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Understanding (LUNs)

Understanding (LUNs)

IDL Logical Unit Numbers (LUNs) fall within the range -2 to 128. Some LUNs are reserved for special functions as described below.

The Standard Input, Output, and Error LUNs


The three LUNs described below have special meanings that are operating system dependent:

UNIX

Logical Unit Numbers 0, -1, and -2 are tied to stdin, stdout, and stderr, respectively. This means that the normal UNIX file redirection and pipe operations work with IDL. For example, the shell command

%idl < idl.inp >& idl.out &

will cause IDL to execute in the background, reading its input from the file idl.inp and writing its output to the file idl.out. Any messages sent to stderr are also sent to idl.out.

When using the IDL Workbench, Logical Unit Numbers 0, -1, and -2 are tied to stdin (the command line), stdout (the log window), and stderr (the log window), respectively.

Windows

Logical Unit Numbers 0, -1, and -2 are tied to stdin (the command line), stdout (the log window), and stderr (the log window), respectively.

These special file units are described in more detail below.

File Unit 0

This LUN represents the standard input stream, which is usually the keyboard. Therefore, the IDL statement:

READ, X

is equivalent to the following:

READF, 0, X

File Unit -1

This LUN represents the standard output stream, which is usually the terminal screen. Therefore, the IDL statement:

PRINT, X

is equivalent to the following:

PRINTF, -1, X

File Unit -2

This LUN represents the standard error stream, which is usually the terminal screen.

File Units (1–99)


These are the file units for normal interactive use. When using IDL interactively, the user arbitrarily selects the file units used. The file units from 1 to 99 are available for this use.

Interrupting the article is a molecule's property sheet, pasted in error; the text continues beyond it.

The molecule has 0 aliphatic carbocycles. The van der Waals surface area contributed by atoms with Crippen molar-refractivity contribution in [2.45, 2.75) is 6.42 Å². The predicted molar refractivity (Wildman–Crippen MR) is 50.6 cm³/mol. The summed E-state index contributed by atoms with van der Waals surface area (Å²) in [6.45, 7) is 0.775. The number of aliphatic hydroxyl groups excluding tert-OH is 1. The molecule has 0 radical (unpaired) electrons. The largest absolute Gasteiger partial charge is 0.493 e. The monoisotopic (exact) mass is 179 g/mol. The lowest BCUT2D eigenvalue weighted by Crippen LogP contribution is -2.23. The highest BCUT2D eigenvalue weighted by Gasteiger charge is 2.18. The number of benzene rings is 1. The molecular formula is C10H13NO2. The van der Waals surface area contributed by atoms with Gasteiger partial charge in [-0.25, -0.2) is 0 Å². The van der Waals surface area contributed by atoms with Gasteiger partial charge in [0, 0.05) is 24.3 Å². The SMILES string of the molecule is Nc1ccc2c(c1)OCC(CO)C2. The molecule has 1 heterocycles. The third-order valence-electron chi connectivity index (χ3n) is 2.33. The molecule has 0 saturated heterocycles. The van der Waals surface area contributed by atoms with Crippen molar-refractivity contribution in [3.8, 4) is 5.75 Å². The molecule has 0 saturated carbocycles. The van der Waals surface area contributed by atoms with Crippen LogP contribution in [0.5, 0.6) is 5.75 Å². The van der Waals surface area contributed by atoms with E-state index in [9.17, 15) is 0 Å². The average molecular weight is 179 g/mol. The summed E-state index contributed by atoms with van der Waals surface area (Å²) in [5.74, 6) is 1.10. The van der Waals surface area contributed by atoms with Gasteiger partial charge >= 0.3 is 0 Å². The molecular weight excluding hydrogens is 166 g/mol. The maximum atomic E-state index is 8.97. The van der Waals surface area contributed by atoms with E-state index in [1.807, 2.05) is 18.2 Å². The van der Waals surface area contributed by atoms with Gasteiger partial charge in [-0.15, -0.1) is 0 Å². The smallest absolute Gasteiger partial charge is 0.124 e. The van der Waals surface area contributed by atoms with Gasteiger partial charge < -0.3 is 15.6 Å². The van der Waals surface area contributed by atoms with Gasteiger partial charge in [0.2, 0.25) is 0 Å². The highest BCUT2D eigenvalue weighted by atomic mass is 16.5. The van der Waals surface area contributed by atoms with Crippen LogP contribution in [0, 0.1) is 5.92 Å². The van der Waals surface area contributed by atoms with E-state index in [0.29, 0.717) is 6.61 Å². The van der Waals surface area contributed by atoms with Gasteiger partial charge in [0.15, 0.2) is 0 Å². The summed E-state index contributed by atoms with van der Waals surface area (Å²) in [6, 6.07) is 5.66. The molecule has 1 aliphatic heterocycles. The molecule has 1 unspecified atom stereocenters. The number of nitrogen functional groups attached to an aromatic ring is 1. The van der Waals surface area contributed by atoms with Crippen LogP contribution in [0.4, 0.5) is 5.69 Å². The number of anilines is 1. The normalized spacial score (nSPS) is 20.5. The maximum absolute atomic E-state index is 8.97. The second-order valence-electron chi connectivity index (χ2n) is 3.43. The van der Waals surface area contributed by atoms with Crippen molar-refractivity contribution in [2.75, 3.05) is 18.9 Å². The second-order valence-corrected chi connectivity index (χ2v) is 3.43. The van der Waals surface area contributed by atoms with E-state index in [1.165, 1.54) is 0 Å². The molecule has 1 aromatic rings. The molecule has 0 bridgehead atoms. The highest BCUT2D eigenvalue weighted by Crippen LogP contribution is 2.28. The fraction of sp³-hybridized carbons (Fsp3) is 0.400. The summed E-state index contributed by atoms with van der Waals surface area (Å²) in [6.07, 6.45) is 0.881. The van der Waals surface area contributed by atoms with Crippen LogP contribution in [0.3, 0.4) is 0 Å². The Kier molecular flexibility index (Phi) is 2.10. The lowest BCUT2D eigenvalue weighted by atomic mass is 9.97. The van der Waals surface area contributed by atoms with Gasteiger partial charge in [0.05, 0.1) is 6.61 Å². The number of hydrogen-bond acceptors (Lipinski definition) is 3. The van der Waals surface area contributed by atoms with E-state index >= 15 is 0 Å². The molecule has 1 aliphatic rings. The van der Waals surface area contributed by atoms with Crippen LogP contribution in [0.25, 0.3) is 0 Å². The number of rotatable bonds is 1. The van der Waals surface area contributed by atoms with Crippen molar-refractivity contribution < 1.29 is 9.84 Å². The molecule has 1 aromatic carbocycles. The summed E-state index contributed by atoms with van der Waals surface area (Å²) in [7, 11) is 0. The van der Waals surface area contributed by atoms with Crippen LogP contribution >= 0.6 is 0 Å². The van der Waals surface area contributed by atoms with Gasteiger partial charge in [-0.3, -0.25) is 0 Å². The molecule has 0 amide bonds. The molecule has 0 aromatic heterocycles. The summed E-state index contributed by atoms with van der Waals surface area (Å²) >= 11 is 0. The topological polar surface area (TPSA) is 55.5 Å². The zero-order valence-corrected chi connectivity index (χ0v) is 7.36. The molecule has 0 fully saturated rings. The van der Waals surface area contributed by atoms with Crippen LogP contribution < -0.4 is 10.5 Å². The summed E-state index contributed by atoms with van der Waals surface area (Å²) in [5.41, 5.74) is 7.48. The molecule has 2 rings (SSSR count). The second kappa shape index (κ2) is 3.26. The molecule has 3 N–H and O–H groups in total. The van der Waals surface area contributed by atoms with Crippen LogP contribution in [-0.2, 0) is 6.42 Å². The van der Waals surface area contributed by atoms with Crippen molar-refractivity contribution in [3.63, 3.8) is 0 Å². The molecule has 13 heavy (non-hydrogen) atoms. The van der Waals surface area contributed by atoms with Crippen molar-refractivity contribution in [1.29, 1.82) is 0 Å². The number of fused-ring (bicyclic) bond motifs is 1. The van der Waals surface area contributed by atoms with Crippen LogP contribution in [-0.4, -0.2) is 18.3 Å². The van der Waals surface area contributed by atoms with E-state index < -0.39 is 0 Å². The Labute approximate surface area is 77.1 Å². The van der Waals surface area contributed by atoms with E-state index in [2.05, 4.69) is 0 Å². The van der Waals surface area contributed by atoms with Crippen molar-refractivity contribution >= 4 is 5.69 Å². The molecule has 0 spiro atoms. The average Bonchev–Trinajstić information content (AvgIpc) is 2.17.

File Units (100–128)


These are the file units managed by the GET_LUN and FREE_LUN procedures. If an IDL procedure or function that uses files is written to explicitly use a given file unit, there is a chance that it will conflict with other routines that use the same unit. It is therefore necessary to avoid explicit file unit numbers when writing IDL procedures and functions. The GET_LUN and FREE_LUN procedures provide a standard mechanism for IDL routines to obtain unique file units. GET_LUN allocates a file unit from a pool of free units in the range 100 to 128. This unit will not be allocated again until it is released by a call to FREE_LUN. Meanwhile, it is available for the exclusive use of the program that allocated it. A typical procedure that needs a file unit might be structured as follows:

PRO DEMO
;Get a unique file unit and open the file.
OPENR, UNIT, /GET_LUN
 
;Body of program goes here.
.
.
.
 
;Return file unit. 
FREE_LUN, UNIT
 
;Since the file is still open, FREE_LUN will automatically call 
;CLOSE.
END

Note: All IDL procedures and functions that open files should use GET_LUN/ FREE_LUN to obtain file units. Furthermore, the file units between 100 and 128 should never be used unless previously allocated by GET_LUN.



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